2 Citronelle ★★★★
Latham Hotel, 3000 M St., NW | 202-625-2150
Cuisine: Michel Richard’s dazzling reinterpretation of French cooking puts the hoot in haute cuisine. Elevating fun over formality, and with a masterly command of technique, he creates a gastronomic experience unrivaled in the area: dinner as theater, from sleights of hand—an “egg symphony” of four tastes that includes not a single egg—to stunning trompe l’oeil, as in a “stained glass” of raw fish. Amid all the play, though, lies a sturdy classicism.
Mood: An open kitchen is the centerpiece of the multitiered space. A seat at Richard’s long chef’s table provides an up-close view of the brigade of toque-wearing chefs circling about. The subterranean dining room is somewhat dated, as are the dark-suited waiters.
Best for: Foodies who think they’ve eaten everything.
Best dishes: Abalone served sashimi style with a rich shallot emulsion; reconstructed oyster-and-clam chowder; sablefish with miso glaze; short ribs for two, the meat deboned and cooked sous-vide for 72 hours, then finished in a searing-hot pan and presented medium rare; loup de mer with black-truffle emulsion; candied apple with caramel ice cream; blueberry cheesecake; chocolate dégustation, a variation on a theme with four different desserts.
Insider tips: Citronelle Lounge—really just a table around the upstairs bar—is a less costly alternative to four-star dining, with some of Richard’s greatest hits on the menu, including his take on Chicken McNuggets and the justly famous 72-hour short ribs.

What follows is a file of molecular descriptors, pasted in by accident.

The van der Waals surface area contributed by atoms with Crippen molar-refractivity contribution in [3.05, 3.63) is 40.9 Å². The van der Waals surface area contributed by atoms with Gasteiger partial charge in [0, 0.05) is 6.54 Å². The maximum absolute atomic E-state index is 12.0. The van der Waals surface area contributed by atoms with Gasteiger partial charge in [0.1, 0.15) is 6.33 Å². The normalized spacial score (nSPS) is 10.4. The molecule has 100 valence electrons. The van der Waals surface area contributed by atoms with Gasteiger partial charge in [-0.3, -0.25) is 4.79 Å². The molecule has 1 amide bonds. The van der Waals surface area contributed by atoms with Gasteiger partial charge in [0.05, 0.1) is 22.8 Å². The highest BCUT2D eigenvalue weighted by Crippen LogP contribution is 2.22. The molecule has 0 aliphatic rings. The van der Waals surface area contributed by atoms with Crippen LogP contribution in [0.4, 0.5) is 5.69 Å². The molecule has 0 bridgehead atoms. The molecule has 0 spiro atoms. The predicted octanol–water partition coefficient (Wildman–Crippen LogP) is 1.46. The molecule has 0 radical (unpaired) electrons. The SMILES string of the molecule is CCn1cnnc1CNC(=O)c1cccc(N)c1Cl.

Open daily for dinner. Very expensive.
1 Komi ★★★★
1509 17th St., NW | 202-332-9200
Cuisine: Wunderkind chef Johnny Monis’s passionate explorations of his Greek roots have transformed a small Dupont Circle rowhouse into the area’s most intimate and personal experience. Dinner is a leisurely affair, commencing with a generous sampler course called mezzethakia—small, jewellike presentations that showcase the restaurant’s stellar shopping, particularly for raw fish—and ending with lusty plates of rustic meats and fishes that evoke the seaside trattorias of the Aegean.
Mood: The dimly lit room represents the best of Spartan simplicity—though some may find it bare-bones for four-star cuisine. It conveys a solidity that many more lavishly appointed rooms miss—without detracting from the excitement on the plate.
Best for: People for whom a night out means dinner, period—the more interesting and exciting, the better.
Best dishes: A mascarpone-stuffed date doused with olive oil and sea salt that couldn’t be simpler or more exquisite; fresh scallop with dill and black truffle; a miniature cold-cut sandwich with house-made meats and house-baked bread; roasted baby pig or goat for two, the meats meant for layering into fresh triangles of pita and scattered with condiments; Greek doughnuts with mascarpone-enriched chocolate.
Insider tips: The tasting menu is nearly as inventive and interesting as that at José Andrés’s Minibar, and the pacing and attention from the staff make it a gastronomic blowout.
Open Tuesday through Saturday for dinner. Very expensive.